Are Bodega Cats Legal?

The All-Nite Images, Flickr // CC BY-SA 2.0
The All-Nite Images, Flickr // CC BY-SA 2.0

There are more than 10,000 bodegas—Latin American Spanish for "small neighborhood store" or grocery store—across New York City's five boroughs. In addition to selling food and goods, the stores are an important part of the community—not to mention a place where you can see, and pet, bodega cats.

These working felines roam the stores, greeting customers and lounging on countertops or nestling in shopping baskets. The internet adores them, devoting fan pages and Instagram accounts to the cats, whose sworn duty is to rid the shops of the vermin that can prompt city fines and spread disease.

Are they adorable? Yes. But are they legal? Not really.

A cat sits in the aisle of a bodega
Seth Werkheiser, Flickr // CC BY-SA 2.0

Cats fall under a prohibition upheld by the city's Department of Health and Hygiene as well as the New York State Department of Agriculture and Markets that prevents any animal (other than fish or service dogs) from being on the premises where food and drinks are being sold: The felines could potentially shed hair and excrement around edible products, a clear violation of safety regulations. Fines for keeping a cat in a bodega or other food market can range from from $200 to $350, and for repeated violations can reach $2000.

But some argue that cats are far less of a health hazard than rats and a safer solution to the toxic chemicals used by exterminators. (Vermin killed by poison sometimes drop dead under freezers or in other narrow confines, stinking up the place before being located.) Even the presence of cats is thought to be a deterrent, with rats avoiding areas where they can smell a predator.

That's likely why there are few reports of bodegas being fined excessive amounts or shut down as a result of feline occupancy, despite the prohibition. Most often, even customers who are less than charmed by the furry sentinels will tolerate them. But because cats can leave behind fur, people with allergies may find shopping a sneeze-invoking experience. One Yelp user left the SK Deli Market in the East Village a one-star review because they harbored a cat, and they were immediately verbally assaulted by pro-bodega cat commenters. Subsequently, a pro-bodega cat contingent started a Change.org petition that logged 5870 signatures in an effort to legalize them, citing the city's Dining with Dogs law that permits canines in certain outdoor dining establishments.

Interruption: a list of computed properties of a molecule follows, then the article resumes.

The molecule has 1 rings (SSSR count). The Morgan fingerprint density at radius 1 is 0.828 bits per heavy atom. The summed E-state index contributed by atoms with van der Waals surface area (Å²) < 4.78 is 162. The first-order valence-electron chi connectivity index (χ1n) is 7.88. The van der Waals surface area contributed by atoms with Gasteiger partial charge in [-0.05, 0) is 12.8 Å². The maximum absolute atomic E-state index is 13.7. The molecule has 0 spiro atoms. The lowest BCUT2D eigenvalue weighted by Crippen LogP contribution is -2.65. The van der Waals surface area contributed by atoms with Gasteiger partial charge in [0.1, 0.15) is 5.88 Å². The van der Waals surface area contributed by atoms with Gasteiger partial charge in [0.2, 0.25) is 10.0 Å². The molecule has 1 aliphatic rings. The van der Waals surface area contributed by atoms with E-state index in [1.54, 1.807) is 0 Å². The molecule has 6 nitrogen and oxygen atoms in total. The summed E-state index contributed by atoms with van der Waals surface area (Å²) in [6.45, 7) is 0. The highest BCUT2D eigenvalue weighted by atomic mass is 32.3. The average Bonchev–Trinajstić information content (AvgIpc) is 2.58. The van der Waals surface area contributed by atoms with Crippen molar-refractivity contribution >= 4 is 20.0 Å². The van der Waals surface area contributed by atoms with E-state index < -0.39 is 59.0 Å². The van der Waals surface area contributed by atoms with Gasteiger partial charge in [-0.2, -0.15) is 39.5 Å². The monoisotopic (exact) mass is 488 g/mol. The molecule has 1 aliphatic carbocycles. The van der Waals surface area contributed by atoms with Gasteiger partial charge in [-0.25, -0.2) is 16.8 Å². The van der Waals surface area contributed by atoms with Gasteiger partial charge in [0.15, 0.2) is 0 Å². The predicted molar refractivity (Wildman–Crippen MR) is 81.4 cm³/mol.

There's clearly an emotional component to keeping the tradition of bodega cats alive, although science has recently called into question their actual efficacy in controlling rodent populations. Researchers at Fordham University looked at a recycling facility in Brooklyn that was overrun by both rats and cats. Through the use of surveillance and radio frequency ID tags clipped to the vermin, they found that cats generally paid little mind to the rats scurrying around. Out of 306 videos taken over a period of six months, the Fordham team recorded just two kills (and one unsuccessful attempt), barely making a dent in the cascade of rats in the buildings. (The rats did, however, tend to run the opposite way when encountering a cat.)

A cat sits on the counter of a bodega
The All-Nite Images, Flickr // CC BY-SA 2.0

Gregory Glass, a professor at the University of Florida, told Scientific American that contrary to popular belief, cats aren't trigger-happy when it comes to rats. Once the rodents mature, they're often too big and formidable to mess with. Glass called cats kept around for rat control a "placebo."

So, unfortunately, bodega cats might not quite live up to their reputations. But, as a photographer for Chewy.com pointed out after being dispatched to photograph bodega cats in their natural habitat, that might miss the point. The cats seemed to bring people together and lighten their mood. Coupled with their likely deterrence of rats, it’s a net positive—if you can stand the fur.

What's the Difference Between Memorial Day and Veterans Day?

iStock/flySnow
iStock/flySnow

It may not be easy for some people to admit, but certain national holidays often get a little muddled—namely, Memorial Day and Veterans Day. In fact, the U.S. Department of Veterans Affairs sees the confusion often enough that they spelled out the distinction on their website. The two days are held six months apart: Veterans Day is celebrated every November 11, and Memorial Day takes place on the last Monday of May as part of a three-day weekend with parades and plenty of retail sales promotions. You probably realize both are intended to acknowledge the contributions of those who have served in the United States military, but you may not recall the important distinction between the two. So what's the difference?